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I know why the government wants to send homosexuals back to Iran to be hanged

Gays are law-abiding, better-educated than the norm, economically productive and tend to be less of a drain on the state, says Rod Liddle. They don’t stand a chance in this country

26 March 2008

12:00 AM

26 March 2008

12:00 AM

Gays are law-abiding, better-educated than the norm, economically productive and tend to be less of a drain on the state, says Rod Liddle. They don’t stand a chance in this country

Should we afford Iranian homosexuals political asylum in this country, or send them back to be hanged in their home country? I suppose there is a certain, dwindling, lobby in Great Britain which would argue we could hang them here and then bill Iran for the cost. Surely not many people still cleave to such a view — although we ought to remember that within my lifetime homosexuality was illegal in Great Britain. This point is made frequently by lefties who wish to draw some sort of equivalence between the Muslim world and our own country — see, we persecuted the poofs too. Yes, we did, unforgiveably — but we didn’t actually hang them, or whip them. Or indeed, as they do in Iran and Saudi Arabia, whip them first and then hang them.

Two gay kids were hanged back in 2005 in Mashhad, having first been subjected to the requisite 228 lashes. They were 16 years old at the time of their ‘offence’, but this plea of mitigation cut no ice with the Iranians. The whole business has re-emerged with the case of Mehdi Kazemi, another gay Iranian teenager, whom the British government wishes to send back to Iran. Kazemi’s boyfriend was hanged there a couple of years back and he fears, reasonably enough, that the same fate awaits him. In the 29 years since Iran experienced its joyful and uplifting Islamic revolution and the overthrow of the Shah, an estimated 4,000 homosexuals have been put to death, inshallah.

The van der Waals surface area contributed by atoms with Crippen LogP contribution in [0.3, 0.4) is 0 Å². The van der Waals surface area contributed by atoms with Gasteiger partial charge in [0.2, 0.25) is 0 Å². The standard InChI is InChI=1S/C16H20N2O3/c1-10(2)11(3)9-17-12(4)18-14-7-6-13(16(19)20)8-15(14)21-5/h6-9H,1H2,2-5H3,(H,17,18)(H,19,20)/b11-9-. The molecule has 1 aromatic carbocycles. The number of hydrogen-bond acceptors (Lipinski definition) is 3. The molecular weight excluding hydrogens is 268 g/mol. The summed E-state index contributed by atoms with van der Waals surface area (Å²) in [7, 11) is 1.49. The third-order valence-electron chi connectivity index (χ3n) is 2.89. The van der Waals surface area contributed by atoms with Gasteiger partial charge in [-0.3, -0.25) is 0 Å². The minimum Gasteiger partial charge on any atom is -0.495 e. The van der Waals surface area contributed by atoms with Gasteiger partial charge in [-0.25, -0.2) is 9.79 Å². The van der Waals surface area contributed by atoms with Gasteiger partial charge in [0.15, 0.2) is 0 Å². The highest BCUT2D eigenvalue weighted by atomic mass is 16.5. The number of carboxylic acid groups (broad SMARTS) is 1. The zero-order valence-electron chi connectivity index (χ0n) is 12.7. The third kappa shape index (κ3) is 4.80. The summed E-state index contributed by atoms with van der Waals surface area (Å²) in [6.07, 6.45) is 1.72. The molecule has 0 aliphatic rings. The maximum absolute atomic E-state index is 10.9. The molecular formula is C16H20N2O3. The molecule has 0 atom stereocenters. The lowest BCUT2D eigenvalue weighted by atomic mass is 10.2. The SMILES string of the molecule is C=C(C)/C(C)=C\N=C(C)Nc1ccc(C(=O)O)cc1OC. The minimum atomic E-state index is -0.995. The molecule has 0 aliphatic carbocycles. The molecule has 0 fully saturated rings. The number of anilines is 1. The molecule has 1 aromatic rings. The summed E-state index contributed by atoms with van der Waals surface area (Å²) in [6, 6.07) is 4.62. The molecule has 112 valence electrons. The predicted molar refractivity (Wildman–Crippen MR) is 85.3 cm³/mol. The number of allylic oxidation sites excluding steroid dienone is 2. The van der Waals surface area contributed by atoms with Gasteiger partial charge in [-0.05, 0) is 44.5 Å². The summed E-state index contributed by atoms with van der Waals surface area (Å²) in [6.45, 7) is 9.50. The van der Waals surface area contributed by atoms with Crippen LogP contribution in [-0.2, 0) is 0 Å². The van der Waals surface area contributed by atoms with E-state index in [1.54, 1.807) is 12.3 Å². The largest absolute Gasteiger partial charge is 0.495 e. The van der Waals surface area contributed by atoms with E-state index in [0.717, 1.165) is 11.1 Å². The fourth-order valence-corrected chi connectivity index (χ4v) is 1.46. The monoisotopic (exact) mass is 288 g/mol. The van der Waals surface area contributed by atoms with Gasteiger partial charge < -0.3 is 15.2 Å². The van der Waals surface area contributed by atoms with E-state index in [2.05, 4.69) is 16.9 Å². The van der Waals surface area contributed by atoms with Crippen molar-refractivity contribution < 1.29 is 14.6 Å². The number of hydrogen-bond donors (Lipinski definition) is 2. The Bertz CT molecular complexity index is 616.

The case of Mehdi Kazemi has been reported with a degree of sympathy by the liberal British media which, by and large, doesn’t like seeing people hanged. The BBC found itself in a bit of a bind because, while it wholly approves of sodomy, it approves of Islam too. Both are on its Category One list of stuff which deserves to be treated nicely in news reports. And so we were told that while Iran was a ‘conservative’ society which did indeed exhibit the occasional bout of homophobia, it wasn’t necessarily the case that Kazemi would be strung up as soon as he got back. If he pretended not to be gay, he’d probably be OK for a while. At other times we have been informed that Islam is a peaceable religion which has nothing at all against homosexuals, it’s just the macho, patriarchal culture which prevails in that part of the world. This little nugget of voluntary self-delusion is true only if you accept that Islam itself is a product of the macho, patriarchal culture in that part of the world. There are 57 member countries of the Organisation of the Islamic Conference, of which 41 sign up to state persecution of homosexuals and ten put them to death.

Another adherent to this left-liberal double-think is Peter Tatchell, the boss of the radical gay organisation Outrage, and the chap who has — predictably and laudably — led the campaign against Kazemi’s deportation. Tatchell once called upon Muslims to make common cause with homosexuals because they were both, uh, persecuted minorities. Much as I admire Tatchell, I do not think that a wacky sense of humour ranks among his many qualities, so I assume he was serious about that. It is such a fantastically stupid and deluded notion, but one common to many on the Left.